Project Honolulu – A first overview

At some point, even the hardest PowerShell fans like me want to check or do some tasks on our Windows server with the help of a GUI based tool. Normally I would use some kind of MMC components or the Server Manager, but these tools are kind of out-dated in this cloud times.

Since I work in IT, I had to install RSAT to administer servers from my client or from some kind of admin terminal server. And as far as I remember there were always problems regarding the firewall configuration. This was the point I started becoming a huge fan of OMS. Browser GUI based management from the cloud – and I still love this – but this is not always the way to go. Sometimes you just need some kind of local, easy-to-use on-premises tool for administering Windows servers. Maybe Microsoft heard my prayers, because all I wanted is now in preview in a tool called Project Honolulu.

Project Honolulu is, or will be, a Windows server, Failover Cluster and Windows Hyper Converged Cluster management solution direct in your browser. In September 2017, right before the Ignite conference, Microsoft announced this tool, and a few days later Microsoft released a technical preview I want to show you now:

First of all, the installation of the system is really easy:

  • Next

I will allow the setup to modify the trusted hosts setting for the WinRM client. This is necessary because the tool uses WinRM connection for the connection to managed servers. The settings could also be done manually, but I’m to lazy for a first overview. As Note: The installer does not use the exact IP address of the servers to be managed, it uses the star wildcard (*).

  • Next

You should always use a trusted certificate from a trusted corporate PKI. To tell the installer which one to use to serve the portal, use PowerShell.

First, jump to the machine certificate store:

cd Cert:\LocalMachine\My\

And then list all certificates and their thumbprints:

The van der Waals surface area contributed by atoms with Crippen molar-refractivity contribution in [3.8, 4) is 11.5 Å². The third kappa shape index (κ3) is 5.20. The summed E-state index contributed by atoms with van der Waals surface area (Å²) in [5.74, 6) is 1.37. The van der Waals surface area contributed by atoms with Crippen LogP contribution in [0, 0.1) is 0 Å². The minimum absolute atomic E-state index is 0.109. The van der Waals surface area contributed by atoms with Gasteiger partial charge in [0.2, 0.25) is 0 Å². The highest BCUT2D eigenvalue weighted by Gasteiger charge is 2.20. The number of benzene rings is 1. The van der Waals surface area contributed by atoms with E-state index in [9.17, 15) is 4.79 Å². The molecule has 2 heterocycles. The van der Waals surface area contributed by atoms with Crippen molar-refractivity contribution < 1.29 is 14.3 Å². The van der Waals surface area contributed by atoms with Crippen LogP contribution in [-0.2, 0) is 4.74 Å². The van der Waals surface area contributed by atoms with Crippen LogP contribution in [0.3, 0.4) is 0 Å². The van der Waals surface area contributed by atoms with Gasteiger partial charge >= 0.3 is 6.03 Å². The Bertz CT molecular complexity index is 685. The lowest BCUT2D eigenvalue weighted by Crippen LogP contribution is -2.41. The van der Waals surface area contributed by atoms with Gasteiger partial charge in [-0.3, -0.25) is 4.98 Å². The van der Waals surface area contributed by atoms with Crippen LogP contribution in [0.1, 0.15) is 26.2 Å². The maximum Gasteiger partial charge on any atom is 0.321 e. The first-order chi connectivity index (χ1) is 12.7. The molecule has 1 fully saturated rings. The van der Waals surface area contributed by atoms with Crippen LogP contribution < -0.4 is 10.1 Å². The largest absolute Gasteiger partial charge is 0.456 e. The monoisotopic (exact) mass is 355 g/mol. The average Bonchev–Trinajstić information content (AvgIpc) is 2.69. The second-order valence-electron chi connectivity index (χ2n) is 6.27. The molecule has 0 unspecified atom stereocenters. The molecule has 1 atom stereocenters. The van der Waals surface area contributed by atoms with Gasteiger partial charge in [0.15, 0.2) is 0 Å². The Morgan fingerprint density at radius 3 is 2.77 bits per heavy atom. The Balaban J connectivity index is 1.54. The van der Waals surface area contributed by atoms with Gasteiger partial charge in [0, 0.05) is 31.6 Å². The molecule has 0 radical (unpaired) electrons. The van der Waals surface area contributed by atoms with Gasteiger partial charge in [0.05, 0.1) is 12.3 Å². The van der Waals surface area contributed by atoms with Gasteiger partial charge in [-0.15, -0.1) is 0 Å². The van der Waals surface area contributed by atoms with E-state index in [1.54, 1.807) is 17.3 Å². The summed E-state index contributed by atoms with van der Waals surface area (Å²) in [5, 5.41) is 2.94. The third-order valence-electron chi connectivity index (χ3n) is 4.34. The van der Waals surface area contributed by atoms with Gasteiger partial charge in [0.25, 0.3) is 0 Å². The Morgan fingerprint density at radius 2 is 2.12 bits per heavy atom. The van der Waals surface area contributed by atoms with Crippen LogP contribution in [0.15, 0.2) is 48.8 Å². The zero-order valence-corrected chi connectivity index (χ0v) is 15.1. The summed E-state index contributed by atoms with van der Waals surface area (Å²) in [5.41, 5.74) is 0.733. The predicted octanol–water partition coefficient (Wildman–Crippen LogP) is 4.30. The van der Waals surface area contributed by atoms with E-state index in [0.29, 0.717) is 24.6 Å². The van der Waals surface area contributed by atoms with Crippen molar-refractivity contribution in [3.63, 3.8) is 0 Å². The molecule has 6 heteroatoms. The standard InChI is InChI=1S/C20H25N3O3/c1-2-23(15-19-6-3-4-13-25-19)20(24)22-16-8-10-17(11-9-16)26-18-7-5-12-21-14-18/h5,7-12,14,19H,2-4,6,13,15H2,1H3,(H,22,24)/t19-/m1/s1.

In my case it is only one certificate. If you have more than one, you could also use MMC to gather the Thumbprint, or use the following PowerShell cmdlet:

Get-ChildItem | fl *

As TCP port for the management site I will use the default port for HTTPS 443. If the server already runs a website on this port it is possible to define some custom one.

  • Install

And that’s all. The system is now installed in a single server scenario.

  • Finish

Let’s have a look on Project Honolulus portal site:

As note: I opened die portal page from a different server with an already installed chrome browser.

The first overview shows the Project Honolulus main page at the Server Manager solution. This part of Honolulu is the web based server manager which can/should/will replace the installed server manager and the MMC snap-ins. As you can see, the server in which it is running, is already a connected system.

To add a new Windows server, in my case a Windows Server 2016 system, klick on add and select server connection.

After I typed in the servers name I got an error regarding the credentials:

As you can see in the screenshot above, Kerberos delegation, for delegating credentials from the user over the Honolulu gateway component to the target system, is necessary.

I configured my all in one Honolulu server to be trusted for delegation within the active directory:

In addition, make sure to use a UPN suffix which is the same as the domain suffix of the server you want to manage. This seems to be a bug in the current version.

Now, two servers are visible as managed, and as online, from the main page.

To get a deeper insight and to manage a specific server, simply click on it.

The pane that opens looks a bit like a mixture of the traditional server manager and also a bit like an Azure page. On the left-hand site, you can find all setting groups which can be configured on this system. For example, it is now possible to manage network and Hyper-V virtual machine settings from the same tool, without using SCVMM. In addition, wat makes it really cool, project Honolulu does not need any kind of agent installed locally on the system to manage. Every data which is visible and every setting to modify is done directly via WMI over WinRM.

Also, especially if you do not have an WSUS server for your small development environment, it is possible to install Windows Updates via Project Honolulu.

For the update example, via the notification pane, indicated by the bell symbol like on Azure, the site keeps you informed about the installation status.

To get more information’s about the Project Honolulu check the Microsoft blog at

That’s it for a first overview. I hope you’re as exited over this new tool as I am.

Greetings J

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